South African private sector activity shrank at the fastest rate in over four years in October as sharp declines in output, new orders and export demand saw firms cut back purchasing amid a recession, a survey showed on Monday.
The Standard Bank Purchasing Managers’ Index (PMI), compiled by IHS Markit, fell to 46.9 in October from 48.0 in September, its lowest reading since July 2014, with the survey data showing businesses were hit by weak demand across the sector.
Participants in the survey cited the economic downturn as a key factor, while new export orders were impacted by the volatile currency. Firms also raised prices at the fastest rate in over two years, the survey found.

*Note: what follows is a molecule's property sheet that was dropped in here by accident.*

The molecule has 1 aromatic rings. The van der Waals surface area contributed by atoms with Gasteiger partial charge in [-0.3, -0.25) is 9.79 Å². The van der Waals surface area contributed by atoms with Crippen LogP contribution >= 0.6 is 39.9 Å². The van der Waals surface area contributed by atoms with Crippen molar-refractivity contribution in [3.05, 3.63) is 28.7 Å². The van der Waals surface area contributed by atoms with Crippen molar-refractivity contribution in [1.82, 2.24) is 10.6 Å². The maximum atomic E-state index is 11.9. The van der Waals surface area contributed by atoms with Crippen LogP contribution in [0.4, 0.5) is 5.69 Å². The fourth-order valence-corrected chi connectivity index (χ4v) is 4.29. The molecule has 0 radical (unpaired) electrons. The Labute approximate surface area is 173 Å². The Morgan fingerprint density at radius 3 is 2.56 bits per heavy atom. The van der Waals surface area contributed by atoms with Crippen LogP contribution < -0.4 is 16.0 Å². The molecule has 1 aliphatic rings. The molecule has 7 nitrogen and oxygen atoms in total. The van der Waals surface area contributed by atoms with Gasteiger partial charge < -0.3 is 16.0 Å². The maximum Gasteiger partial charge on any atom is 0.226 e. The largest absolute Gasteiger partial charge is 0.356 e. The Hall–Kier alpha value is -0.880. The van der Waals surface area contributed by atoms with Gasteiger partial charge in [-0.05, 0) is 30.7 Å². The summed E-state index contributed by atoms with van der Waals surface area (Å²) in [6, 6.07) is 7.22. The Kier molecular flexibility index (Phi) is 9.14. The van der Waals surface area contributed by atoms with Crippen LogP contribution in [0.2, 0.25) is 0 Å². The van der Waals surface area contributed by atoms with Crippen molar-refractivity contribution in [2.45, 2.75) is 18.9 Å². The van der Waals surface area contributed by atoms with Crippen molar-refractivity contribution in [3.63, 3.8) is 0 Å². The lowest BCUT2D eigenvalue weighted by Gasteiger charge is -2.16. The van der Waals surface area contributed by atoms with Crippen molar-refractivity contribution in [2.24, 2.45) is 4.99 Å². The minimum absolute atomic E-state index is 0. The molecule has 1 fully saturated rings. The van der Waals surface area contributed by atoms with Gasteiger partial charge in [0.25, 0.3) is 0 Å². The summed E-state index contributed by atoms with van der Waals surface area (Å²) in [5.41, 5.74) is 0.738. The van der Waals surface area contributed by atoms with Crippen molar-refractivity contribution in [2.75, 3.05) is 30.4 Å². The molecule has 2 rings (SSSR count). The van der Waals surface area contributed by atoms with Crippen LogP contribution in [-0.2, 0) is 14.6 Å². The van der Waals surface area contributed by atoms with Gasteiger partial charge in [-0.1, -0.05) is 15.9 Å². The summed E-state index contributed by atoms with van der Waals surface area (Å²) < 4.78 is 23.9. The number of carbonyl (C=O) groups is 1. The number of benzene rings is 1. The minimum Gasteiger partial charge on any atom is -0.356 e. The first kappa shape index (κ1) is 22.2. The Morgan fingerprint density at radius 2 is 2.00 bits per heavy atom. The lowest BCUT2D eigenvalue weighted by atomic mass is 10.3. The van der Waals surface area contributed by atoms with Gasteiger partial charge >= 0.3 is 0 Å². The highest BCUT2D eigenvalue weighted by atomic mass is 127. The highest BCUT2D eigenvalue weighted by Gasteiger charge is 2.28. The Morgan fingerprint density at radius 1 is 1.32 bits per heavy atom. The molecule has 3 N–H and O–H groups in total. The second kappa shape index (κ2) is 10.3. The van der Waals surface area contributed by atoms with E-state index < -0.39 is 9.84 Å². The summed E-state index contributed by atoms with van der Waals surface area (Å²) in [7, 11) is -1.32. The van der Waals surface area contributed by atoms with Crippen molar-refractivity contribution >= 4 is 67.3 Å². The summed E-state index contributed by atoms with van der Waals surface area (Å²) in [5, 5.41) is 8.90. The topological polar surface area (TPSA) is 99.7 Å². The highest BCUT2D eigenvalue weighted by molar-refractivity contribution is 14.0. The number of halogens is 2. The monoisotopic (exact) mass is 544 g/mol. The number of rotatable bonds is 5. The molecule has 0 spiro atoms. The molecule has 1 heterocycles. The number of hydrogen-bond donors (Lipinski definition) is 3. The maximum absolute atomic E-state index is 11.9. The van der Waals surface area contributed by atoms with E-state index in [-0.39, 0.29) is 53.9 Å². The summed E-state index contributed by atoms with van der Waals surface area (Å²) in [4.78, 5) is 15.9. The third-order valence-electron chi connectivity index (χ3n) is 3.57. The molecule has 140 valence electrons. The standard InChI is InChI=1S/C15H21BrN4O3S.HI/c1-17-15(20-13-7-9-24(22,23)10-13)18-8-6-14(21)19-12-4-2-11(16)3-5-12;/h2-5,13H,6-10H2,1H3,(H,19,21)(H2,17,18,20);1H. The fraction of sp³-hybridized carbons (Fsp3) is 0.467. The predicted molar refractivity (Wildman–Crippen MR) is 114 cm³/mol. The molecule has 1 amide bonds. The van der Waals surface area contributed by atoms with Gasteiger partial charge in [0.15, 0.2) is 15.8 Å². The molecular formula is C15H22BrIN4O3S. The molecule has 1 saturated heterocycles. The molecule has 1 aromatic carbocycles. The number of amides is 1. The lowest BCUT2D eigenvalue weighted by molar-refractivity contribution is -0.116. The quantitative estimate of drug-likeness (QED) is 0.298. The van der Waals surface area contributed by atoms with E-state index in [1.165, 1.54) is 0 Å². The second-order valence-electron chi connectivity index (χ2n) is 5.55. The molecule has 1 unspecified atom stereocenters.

Africa’s most industrialised economy fell into recession in the second quarter, while the weak outlook for the rest of 2018 was underlined by a bleak midterm budget and a warning last week by S&P Global Ratings about worsening fiscal conditions.
The PMI recorded its fourth consecutive month below the 50 mark that separates expansion from contraction.
IHS Markit’s economist David Owen said the steep reduction in purchasing activity raised the risk of a contraction in gross domestic product in the second half of 2018. He said the slight increase in confidence was negligible compared with previous years.
President Cyril Ramaphosa’s turnaround plan to reprioritise 50 billion rand in expenditure to high impact projects and lure $100 billion in foreign investment has so far received mixed reactions from investors, and is yet to make a solid impact on consumer and business confidence.